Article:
“This is student-led, and it’s wonderful,” Concord High Principal Tom Sica said as students began to assemble in front of the school. “It’s exactly what we are asking for when we look at our graduates.” Student-organizers had approached him early about their plans—“not really to get permission, because it’s civil disobedience,” Weinberg clarified. But they wanted to understand the administration’s perspective and whether there would be consequences for students who decided to walk out, especially in the days before many colleges had set a precedent by making clear they would not punish students for participating. At Concord, the school administration decided to support the students’ plans, though they also accommodated anyone who chose not to participate. The school atmosphere has been occasionally tense since the Parkland shooting. Police investigated two students connected to a Snapchat threat made against the school in late February. Other New Hampshire communities have dealt with similar issues, with some schools closing temporarily while police investigated incidents, including a threat scratched into a cafeteria table.

Supporters of the students’ demonstration gather on the street outside the high school.
Supporters gather outside the high school.
Ruth Graham

Downhill from the school on Wednesday, several dozen adults from the Concord community lined up just off school property. “This is about supporting the students in our community,” said Jed Rardin, co-pastor of Concord’s South Congregational Church who was there with a small group of church members and a sign reading “#ENOUGH.” “It’s about supporting their leadership.” (Disclosure: I am a member of Rardin’s church.)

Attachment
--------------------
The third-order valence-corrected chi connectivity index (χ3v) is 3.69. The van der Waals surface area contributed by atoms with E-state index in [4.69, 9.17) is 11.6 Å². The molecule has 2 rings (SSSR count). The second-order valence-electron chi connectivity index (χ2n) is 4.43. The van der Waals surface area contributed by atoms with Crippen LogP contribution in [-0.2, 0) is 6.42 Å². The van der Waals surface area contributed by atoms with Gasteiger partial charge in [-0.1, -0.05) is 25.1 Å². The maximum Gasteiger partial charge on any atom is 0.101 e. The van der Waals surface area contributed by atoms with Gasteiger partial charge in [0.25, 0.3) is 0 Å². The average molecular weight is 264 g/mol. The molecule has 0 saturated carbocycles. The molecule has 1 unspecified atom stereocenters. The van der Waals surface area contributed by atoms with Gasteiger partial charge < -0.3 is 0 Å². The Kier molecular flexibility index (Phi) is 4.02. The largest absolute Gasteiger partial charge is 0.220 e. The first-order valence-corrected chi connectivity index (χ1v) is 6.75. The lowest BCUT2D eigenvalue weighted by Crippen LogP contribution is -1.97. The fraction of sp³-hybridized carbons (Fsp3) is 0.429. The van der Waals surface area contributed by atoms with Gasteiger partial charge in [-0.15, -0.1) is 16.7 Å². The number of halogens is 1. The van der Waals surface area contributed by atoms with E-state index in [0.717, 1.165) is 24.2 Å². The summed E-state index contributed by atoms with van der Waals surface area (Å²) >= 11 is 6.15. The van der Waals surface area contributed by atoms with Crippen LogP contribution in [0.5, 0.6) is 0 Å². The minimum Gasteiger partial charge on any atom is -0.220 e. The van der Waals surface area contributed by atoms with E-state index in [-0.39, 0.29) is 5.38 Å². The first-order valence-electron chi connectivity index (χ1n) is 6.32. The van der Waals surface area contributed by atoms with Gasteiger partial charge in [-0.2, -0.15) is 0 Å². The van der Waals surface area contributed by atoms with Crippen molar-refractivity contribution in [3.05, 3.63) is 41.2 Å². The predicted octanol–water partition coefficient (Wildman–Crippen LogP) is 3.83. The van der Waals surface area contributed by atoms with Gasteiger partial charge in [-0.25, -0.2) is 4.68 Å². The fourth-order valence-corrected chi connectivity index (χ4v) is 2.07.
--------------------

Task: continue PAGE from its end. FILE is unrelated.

When the 17 minutes were up, students hustled quickly back inside to class. Kristina Peare, who teaches math and special ed, stayed outside, helping to corral stragglers and chatting with other teachers. She had offered her classroom as a meeting place for the student-organizers and provided support as they made plans, but she emphasized that it had been their vision from start to finish. Asked how she felt the event had gone, she looked away for moment to compose herself. “I’m proud of them,” she said after a minute. “I’ve been teaching since 1992, and it just keeps happening. Now kids are standing up and saying enough is enough.”